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tree related question ...

I have a tree (see the attachment)

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Now the question is:

"How many non-isomorphic "rooted-trees" can be created from this tree by choosing the appropriate root?"

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Does anyone have an idea?

I mean are we allowed to break this tree apart? and create little trees ?

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Re: tree related question ...

Quote:

Originally Posted by

**iwan1981** I have a tree (see the attachment)

=================

Now the question is:

"How many non-isomorphic "rooted-trees" can be created from this tree by choosing the appropriate root?"

=================

Does anyone have an idea?

I mean are we allowed to break this tree apart? and create little trees ?

No, you can't introduce any breaks. What you can do is to twist or turn the branches so as to change the shape of the tree.

The root has to come at the end of one of the branches. So there are nine possible choices of root (see the attachment). That gives you nine possible rooted trees. But some of them are isomorphic. For example, the tree with vertex 2 as its root is isomorphic to the tree with vertex 5 as its root, because you can get from one to the other by twisting those two branches so that they swap positions. Similarly, the trees with roots at 6, 7 and 8 are all isomorphic. Are there any other isomorphisms among these trees?

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Re: tree related question ...

Thanks for your reply!

Quote:

Are there any other isomorphisms among these trees?

Well as you said yourself:

- 2 and 5 are isomorpic

- 6, 7 and 8 are all isomorpic as well

- 4 and 9 are isomorphic as well ...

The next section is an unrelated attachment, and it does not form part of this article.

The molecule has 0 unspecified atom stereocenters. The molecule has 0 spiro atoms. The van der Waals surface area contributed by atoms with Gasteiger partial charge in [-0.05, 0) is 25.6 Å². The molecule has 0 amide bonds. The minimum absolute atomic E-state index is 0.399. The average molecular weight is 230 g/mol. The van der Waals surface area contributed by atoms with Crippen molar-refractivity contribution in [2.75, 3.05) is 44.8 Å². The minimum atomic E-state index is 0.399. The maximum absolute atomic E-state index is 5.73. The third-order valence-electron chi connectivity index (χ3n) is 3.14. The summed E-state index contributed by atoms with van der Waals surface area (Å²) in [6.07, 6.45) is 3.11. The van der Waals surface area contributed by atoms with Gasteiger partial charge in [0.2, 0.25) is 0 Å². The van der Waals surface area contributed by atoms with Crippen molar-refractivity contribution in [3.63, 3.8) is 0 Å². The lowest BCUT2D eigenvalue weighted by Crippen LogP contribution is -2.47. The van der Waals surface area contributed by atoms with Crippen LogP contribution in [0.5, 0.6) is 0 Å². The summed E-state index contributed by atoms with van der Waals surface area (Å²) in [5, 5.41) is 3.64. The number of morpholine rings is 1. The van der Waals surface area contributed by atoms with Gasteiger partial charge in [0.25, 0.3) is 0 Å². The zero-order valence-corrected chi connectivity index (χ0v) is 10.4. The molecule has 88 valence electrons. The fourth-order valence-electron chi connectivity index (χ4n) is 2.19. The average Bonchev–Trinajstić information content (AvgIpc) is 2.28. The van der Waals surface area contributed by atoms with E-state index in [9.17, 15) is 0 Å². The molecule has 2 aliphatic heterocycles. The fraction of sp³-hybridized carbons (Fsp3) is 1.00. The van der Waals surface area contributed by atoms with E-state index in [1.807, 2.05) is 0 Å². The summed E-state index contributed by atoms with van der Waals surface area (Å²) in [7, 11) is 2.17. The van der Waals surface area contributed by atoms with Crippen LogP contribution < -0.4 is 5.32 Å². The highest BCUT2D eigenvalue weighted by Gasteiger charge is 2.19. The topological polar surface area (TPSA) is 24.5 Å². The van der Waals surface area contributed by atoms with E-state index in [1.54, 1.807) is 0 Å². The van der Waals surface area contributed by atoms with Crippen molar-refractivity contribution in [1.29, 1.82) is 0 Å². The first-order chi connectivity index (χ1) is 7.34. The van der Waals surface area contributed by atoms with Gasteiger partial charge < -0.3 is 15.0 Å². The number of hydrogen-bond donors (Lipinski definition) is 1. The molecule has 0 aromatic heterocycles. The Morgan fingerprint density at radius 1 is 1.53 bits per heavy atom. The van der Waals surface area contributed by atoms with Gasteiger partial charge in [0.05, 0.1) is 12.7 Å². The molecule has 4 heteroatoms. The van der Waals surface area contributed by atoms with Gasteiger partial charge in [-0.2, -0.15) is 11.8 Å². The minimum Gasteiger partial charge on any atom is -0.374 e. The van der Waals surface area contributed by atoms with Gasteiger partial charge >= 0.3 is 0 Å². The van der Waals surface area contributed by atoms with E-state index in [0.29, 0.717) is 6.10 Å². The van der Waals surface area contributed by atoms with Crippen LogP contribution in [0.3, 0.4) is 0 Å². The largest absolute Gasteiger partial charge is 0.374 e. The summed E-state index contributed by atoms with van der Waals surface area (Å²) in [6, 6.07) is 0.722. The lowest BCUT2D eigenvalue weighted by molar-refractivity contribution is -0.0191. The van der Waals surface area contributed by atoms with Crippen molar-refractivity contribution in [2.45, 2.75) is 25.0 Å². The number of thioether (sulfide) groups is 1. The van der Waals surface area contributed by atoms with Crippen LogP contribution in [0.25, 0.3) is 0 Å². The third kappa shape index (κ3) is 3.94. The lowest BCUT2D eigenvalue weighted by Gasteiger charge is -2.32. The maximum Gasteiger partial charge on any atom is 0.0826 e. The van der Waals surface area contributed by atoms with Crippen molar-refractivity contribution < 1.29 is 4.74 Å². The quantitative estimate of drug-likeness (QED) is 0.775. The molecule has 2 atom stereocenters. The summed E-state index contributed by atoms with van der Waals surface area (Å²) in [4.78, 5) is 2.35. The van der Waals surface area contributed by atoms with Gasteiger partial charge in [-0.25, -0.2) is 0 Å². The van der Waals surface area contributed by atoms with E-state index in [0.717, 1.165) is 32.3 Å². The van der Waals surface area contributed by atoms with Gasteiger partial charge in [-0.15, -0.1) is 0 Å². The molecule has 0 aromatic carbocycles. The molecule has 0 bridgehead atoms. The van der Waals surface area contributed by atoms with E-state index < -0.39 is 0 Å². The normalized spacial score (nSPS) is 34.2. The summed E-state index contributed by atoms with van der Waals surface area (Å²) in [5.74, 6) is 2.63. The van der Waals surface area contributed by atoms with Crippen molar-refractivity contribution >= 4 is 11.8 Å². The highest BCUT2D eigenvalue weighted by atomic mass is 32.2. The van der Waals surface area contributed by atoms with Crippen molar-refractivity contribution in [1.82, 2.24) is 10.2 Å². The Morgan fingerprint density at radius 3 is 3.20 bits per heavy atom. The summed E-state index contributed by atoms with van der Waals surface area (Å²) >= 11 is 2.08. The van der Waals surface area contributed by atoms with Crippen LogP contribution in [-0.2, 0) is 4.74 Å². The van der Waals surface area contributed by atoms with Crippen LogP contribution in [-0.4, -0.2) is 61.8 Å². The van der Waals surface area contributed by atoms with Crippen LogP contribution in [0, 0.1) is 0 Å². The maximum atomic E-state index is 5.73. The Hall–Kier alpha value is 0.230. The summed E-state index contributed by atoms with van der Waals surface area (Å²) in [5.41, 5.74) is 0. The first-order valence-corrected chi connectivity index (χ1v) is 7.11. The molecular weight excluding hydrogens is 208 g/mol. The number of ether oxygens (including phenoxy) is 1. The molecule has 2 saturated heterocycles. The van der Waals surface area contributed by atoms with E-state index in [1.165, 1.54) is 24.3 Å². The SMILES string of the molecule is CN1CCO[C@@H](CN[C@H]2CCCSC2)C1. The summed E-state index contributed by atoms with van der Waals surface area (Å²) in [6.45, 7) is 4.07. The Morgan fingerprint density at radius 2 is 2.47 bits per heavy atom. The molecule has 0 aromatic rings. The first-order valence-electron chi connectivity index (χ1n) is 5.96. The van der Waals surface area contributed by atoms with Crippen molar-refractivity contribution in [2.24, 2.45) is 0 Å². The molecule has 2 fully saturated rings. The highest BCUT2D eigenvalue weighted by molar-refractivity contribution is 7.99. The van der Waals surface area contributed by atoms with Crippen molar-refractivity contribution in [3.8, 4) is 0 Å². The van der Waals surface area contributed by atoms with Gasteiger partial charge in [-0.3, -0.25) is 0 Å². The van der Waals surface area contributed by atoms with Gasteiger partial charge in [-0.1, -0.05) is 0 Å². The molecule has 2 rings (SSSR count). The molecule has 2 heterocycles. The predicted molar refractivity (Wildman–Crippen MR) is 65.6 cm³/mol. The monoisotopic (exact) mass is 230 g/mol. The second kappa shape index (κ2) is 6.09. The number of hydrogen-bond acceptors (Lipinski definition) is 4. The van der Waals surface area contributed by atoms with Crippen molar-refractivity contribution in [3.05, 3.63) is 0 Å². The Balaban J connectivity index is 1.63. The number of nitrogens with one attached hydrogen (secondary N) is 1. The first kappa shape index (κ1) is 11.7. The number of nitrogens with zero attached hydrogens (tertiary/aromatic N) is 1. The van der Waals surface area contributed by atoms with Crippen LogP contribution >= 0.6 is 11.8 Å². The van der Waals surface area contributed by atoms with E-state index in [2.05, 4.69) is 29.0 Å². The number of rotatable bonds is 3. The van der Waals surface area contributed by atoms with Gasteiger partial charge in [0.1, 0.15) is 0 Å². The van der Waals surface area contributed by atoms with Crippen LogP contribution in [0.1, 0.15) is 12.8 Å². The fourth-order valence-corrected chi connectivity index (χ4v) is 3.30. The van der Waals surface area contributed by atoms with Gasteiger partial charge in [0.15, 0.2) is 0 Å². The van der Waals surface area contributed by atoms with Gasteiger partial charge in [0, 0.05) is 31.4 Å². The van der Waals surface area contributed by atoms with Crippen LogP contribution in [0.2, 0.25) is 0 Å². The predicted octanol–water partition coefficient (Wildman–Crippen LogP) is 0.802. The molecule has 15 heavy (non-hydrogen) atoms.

- as mentioned before ... 2 and 5 where isomorphic but I think I have to add 1 to that so 1, 2 and 5 are isomorphic.

So with your explanation I think I have found the answer ...

We can create 9 rooted trees (as you said yourself) and from those 9 there are only 1 non-isomorphic.

This is with vertex 3.

This is correct right?

and if I slightly adjust the tree like the new attachment (I have added a new vertex below (lets say that's vertex 10)) ... we can still create 1 non-isomorphic trees right?

Because 4, 10 and 9 are isomorphic with each other ...

ANd with introducing this new vertex "10" we also introduce an extra option that 1 and 10 are isomormic right?

I hope I grasp the idea and that I am right?

Almost starting to like it :-)

Thanks!

Re: tree related question ...

Quote:

Originally Posted by **Opalg**

The root has to come at the end of one of the branches.

Not necessarily; any vertex can be a root.

Re: tree related question ...

Quote:

Originally Posted by

**emakarov** Not necessarily; any vertex can be a root.

yes ... but a root need to have an outdegree of 1 and an indegree of 0 right? So not any vertex can be the root ...

Re: tree related question ...

Quote:

Originally Posted by

**iwan1981** yes ... but a root need to have an outdegree of 1 and an indegree of 0 right? So not any vertex can be the root ...

I am not aware of a definition of a rooted tree that requires this. The definitions I encountered allowed any outdegree.

Re: tree related question ...

Quote:

Originally Posted by

**emakarov** I am not aware of a definition of a rooted tree that requires this. The definitions I encountered allowed any outdegree.

Ok ... I am confused then .... but lets just say that the tree I have drawn ...

That the Root should have an indegree of 0 and on outdegree of 1 ... then my answer is still correct that we can only create 1 non-isomorphic tree right?

Thanks,

Re: tree related question ...

I think we should consider using Cayley's theorem.

Re: tree related question ...

Quote:

Originally Posted by

**Also sprach Zarathustra** I think we should consider using Cayley's theorem.

Ok that goes to deep for me ... what is "Cayley's theorem???"

Re: tree related question ...

Quote: